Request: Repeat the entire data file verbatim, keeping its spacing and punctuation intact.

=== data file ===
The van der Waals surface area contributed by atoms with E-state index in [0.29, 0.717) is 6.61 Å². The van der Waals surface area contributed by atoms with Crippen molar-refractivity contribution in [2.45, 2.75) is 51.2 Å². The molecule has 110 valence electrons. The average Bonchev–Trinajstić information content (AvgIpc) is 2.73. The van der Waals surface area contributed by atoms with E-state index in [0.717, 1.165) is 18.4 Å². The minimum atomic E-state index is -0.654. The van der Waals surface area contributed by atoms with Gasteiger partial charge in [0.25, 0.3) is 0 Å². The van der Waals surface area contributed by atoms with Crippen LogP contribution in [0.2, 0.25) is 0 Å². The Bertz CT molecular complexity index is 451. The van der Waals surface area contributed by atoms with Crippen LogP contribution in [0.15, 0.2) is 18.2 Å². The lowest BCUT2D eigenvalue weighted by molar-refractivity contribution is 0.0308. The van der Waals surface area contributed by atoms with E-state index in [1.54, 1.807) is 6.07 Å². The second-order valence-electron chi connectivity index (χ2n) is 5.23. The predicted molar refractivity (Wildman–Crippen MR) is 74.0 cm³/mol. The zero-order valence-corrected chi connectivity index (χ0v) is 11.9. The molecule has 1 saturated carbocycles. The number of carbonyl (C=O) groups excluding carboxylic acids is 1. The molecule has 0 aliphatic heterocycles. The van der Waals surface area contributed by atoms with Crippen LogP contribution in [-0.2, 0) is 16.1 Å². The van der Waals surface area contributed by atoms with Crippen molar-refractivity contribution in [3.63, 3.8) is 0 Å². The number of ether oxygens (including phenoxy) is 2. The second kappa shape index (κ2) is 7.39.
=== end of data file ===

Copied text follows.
The van der Waals surface area contributed by atoms with E-state index in [0.29, 0.717) is 6.61 Å². The van der Waals surface area contributed by atoms with Crippen molar-refractivity contribution in [2.45, 2.75) is 51.2 Å². The molecule has 110 valence electrons. The average Bonchev–Trinajstić information content (AvgIpc) is 2.73. The van der Waals surface area contributed by atoms with E-state index in [0.717, 1.165) is 18.4 Å². The minimum atomic E-state index is -0.654. The van der Waals surface area contributed by atoms with Gasteiger partial charge in [0.25, 0.3) is 0 Å². The van der Waals surface area contributed by atoms with Crippen LogP contribution in [0.2, 0.25) is 0 Å². The Bertz CT molecular complexity index is 451. The van der Waals surface area contributed by atoms with Crippen LogP contribution in [0.15, 0.2) is 18.2 Å². The lowest BCUT2D eigenvalue weighted by molar-refractivity contribution is 0.0308. The van der Waals surface area contributed by atoms with E-state index in [1.54, 1.807) is 6.07 Å². The second-order valence-electron chi connectivity index (χ2n) is 5.23. The predicted molar refractivity (Wildman–Crippen MR) is 74.0 cm³/mol. The zero-order valence-corrected chi connectivity index (χ0v) is 11.9. The molecule has 1 saturated carbocycles. The number of carbonyl (C=O) groups excluding carboxylic acids is 1. The molecule has 0 aliphatic heterocycles. The van der Waals surface area contributed by atoms with Crippen LogP contribution in [-0.2, 0) is 16.1 Å². The van der Waals surface area contributed by atoms with Crippen molar-refractivity contribution in [3.63, 3.8) is 0 Å². The number of ether oxygens (including phenoxy) is 2. The second kappa shape index (κ2) is 7.39.